- comms and EW specialists
- Air PAM
To begin with, the liberation of Mosul in July 2017 by Iraqi and Coalition forces from Daesh control ended nine months of intense urban combat against a hybrid adversary who had almost three years to prepare for the battle.
It was a decisive battle for the campaign against the former ISI – the Iraqi branch of Daesh and involved fast-paced operations – unpredictable in length, costly in resources, and devastating to the infrastructure, population, and character of the city. On the other side of the coin, the liberation of Mosul resulted in enormous collateral damage. More than 10,000 civilians were killed, including at least 2,300 killed by Coalition airstrikes and indirect fire (artillery and rockets). More than 44 per cent of Mosul’s population (800,000 civilians out of a total of 1.8 million) was displaced across Northern Iraq, while tens of thousands of private and public properties have been destroyed and valuable infrastructure damaged. The battle for Mosul represents a clear example of the difficulty of balancing the tactical focus demanded by high-intensity urban combat with broader strategic objectives, including protection of civilians. It took nine months for 90,000 Coalition troops to defeat about 5,000 Daesh fighters in an environment in which low-technology, brutal on-the-ground fighting, became the only viable option.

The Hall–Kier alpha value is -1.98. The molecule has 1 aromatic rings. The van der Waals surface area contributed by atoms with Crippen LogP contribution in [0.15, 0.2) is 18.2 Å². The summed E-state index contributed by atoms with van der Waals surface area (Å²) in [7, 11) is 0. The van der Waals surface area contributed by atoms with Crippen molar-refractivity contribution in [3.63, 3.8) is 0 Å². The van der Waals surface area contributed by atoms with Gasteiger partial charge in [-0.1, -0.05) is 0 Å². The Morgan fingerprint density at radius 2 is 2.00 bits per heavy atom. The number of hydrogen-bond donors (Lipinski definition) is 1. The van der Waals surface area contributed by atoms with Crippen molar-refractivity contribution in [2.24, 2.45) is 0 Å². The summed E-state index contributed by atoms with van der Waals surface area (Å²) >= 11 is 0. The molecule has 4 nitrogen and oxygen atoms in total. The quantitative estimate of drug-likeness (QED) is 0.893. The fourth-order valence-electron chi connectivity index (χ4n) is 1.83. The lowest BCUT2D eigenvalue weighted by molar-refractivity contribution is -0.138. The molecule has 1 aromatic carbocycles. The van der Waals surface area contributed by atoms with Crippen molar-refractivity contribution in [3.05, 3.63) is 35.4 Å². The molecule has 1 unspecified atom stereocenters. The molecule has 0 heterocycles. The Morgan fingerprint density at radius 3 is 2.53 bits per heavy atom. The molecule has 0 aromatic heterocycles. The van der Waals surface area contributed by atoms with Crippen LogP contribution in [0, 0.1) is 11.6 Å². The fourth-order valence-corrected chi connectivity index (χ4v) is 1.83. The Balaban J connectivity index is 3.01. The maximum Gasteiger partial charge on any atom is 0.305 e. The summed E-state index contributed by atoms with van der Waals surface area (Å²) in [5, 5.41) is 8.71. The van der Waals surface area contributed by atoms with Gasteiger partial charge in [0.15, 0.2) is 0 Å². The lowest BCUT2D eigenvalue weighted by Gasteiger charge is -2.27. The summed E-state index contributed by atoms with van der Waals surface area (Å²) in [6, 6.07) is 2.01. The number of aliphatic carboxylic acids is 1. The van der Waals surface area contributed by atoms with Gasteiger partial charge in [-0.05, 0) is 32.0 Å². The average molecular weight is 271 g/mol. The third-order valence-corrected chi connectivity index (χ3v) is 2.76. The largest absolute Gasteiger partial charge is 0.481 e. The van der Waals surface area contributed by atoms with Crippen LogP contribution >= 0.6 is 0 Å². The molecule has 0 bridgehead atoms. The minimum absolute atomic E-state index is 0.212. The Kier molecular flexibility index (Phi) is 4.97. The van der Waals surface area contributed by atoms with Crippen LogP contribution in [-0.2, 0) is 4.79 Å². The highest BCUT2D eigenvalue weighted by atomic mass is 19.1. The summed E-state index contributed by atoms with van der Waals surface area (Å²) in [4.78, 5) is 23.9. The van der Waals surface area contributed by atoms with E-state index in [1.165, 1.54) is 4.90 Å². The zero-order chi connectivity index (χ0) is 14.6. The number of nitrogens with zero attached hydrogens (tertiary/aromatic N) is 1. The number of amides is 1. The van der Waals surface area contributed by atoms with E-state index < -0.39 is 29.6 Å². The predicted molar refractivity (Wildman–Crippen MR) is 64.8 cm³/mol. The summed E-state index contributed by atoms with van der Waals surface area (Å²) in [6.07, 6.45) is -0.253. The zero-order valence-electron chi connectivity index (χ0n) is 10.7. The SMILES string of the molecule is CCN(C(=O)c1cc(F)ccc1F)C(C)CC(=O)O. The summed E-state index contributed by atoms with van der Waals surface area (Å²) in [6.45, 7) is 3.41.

In the aftermath of the battle, several observations should be underlined to guide the operational approach for the next urban engagement. Firstly, the interconnectivity mentioned above has again proved that it is impossible to ‘isolate’ a modern city. Secondly, as the depth and duration of urban fighting intensifies, the difficulty faced by troops increases, inflicting further physical and psychological pressure on soldiers. Thirdly, when planning, it should be borne in mind that operational reach is proportional to population support – an element that is not easily granted or ensured. Fourthly, dense urban terrain highlights the importance of controlling critical infrastructure outside the core urban terrain (including water supply, sanitation, electrical power generation and distribution) within the city itself. Lastly, the importance of the delivery of non-lethal effects in dense human terrain and interconnected networking is crucial for preventing high rates of collateral damage.